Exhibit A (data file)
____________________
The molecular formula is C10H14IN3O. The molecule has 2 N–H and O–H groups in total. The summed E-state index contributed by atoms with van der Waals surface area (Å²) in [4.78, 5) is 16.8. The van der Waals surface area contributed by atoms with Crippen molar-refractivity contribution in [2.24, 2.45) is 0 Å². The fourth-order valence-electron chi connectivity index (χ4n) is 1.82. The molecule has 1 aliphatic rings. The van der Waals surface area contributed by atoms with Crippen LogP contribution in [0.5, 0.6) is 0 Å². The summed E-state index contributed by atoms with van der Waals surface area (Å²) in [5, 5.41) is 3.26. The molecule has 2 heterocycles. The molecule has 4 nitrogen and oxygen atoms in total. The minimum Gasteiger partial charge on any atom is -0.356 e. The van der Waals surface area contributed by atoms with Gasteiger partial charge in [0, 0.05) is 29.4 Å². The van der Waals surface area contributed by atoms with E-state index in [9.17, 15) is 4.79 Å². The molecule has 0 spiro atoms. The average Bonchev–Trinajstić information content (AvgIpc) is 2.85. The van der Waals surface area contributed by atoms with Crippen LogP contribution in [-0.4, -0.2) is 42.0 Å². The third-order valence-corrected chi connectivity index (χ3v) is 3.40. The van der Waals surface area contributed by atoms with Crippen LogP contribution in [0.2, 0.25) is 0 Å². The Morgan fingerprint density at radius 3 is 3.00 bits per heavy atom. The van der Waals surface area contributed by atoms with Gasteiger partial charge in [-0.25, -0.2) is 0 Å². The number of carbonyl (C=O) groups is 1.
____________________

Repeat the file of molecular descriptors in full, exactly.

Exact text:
The molecular formula is C10H14IN3O. The molecule has 2 N–H and O–H groups in total. The summed E-state index contributed by atoms with van der Waals surface area (Å²) in [4.78, 5) is 16.8. The van der Waals surface area contributed by atoms with Crippen molar-refractivity contribution in [2.24, 2.45) is 0 Å². The fourth-order valence-electron chi connectivity index (χ4n) is 1.82. The molecule has 1 aliphatic rings. The van der Waals surface area contributed by atoms with Crippen LogP contribution in [0.5, 0.6) is 0 Å². The summed E-state index contributed by atoms with van der Waals surface area (Å²) in [5, 5.41) is 3.26. The molecule has 2 heterocycles. The molecule has 4 nitrogen and oxygen atoms in total. The minimum Gasteiger partial charge on any atom is -0.356 e. The van der Waals surface area contributed by atoms with Gasteiger partial charge in [0, 0.05) is 29.4 Å². The van der Waals surface area contributed by atoms with E-state index in [9.17, 15) is 4.79 Å². The molecule has 0 spiro atoms. The average Bonchev–Trinajstić information content (AvgIpc) is 2.85. The van der Waals surface area contributed by atoms with Crippen LogP contribution in [-0.4, -0.2) is 42.0 Å². The third-order valence-corrected chi connectivity index (χ3v) is 3.40. The van der Waals surface area contributed by atoms with Crippen LogP contribution in [0.2, 0.25) is 0 Å². The Morgan fingerprint density at radius 3 is 3.00 bits per heavy atom. The van der Waals surface area contributed by atoms with Gasteiger partial charge in [-0.25, -0.2) is 0 Å². The number of carbonyl (C=O) groups is 1.